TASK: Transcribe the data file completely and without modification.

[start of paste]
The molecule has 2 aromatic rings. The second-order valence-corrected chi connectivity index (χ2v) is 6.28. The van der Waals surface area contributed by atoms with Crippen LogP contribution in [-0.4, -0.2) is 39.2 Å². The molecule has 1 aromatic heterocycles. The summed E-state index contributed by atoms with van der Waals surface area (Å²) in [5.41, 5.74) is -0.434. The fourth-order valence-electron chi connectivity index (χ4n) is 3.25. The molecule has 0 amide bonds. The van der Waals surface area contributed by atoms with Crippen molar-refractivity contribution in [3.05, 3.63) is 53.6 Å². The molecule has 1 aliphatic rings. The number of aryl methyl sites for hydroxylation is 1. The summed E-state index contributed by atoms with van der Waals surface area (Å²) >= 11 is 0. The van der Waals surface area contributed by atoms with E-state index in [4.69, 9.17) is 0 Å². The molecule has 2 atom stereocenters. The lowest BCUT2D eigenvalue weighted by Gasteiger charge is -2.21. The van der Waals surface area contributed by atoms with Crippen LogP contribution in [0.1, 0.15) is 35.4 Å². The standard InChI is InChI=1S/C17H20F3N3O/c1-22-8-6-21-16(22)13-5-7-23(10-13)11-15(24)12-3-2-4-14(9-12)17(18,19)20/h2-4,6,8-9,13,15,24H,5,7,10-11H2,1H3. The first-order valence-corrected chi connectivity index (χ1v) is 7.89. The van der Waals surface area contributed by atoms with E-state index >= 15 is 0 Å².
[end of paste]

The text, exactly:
The molecule has 2 aromatic rings. The second-order valence-corrected chi connectivity index (χ2v) is 6.28. The van der Waals surface area contributed by atoms with Crippen LogP contribution in [-0.4, -0.2) is 39.2 Å². The molecule has 1 aromatic heterocycles. The summed E-state index contributed by atoms with van der Waals surface area (Å²) in [5.41, 5.74) is -0.434. The fourth-order valence-electron chi connectivity index (χ4n) is 3.25. The molecule has 0 amide bonds. The van der Waals surface area contributed by atoms with Crippen molar-refractivity contribution in [3.05, 3.63) is 53.6 Å². The molecule has 1 aliphatic rings. The number of aryl methyl sites for hydroxylation is 1. The summed E-state index contributed by atoms with van der Waals surface area (Å²) >= 11 is 0. The van der Waals surface area contributed by atoms with E-state index in [4.69, 9.17) is 0 Å². The molecule has 2 atom stereocenters. The lowest BCUT2D eigenvalue weighted by Gasteiger charge is -2.21. The van der Waals surface area contributed by atoms with Crippen LogP contribution in [0.1, 0.15) is 35.4 Å². The standard InChI is InChI=1S/C17H20F3N3O/c1-22-8-6-21-16(22)13-5-7-23(10-13)11-15(24)12-3-2-4-14(9-12)17(18,19)20/h2-4,6,8-9,13,15,24H,5,7,10-11H2,1H3. The first-order valence-corrected chi connectivity index (χ1v) is 7.89. The van der Waals surface area contributed by atoms with E-state index >= 15 is 0 Å².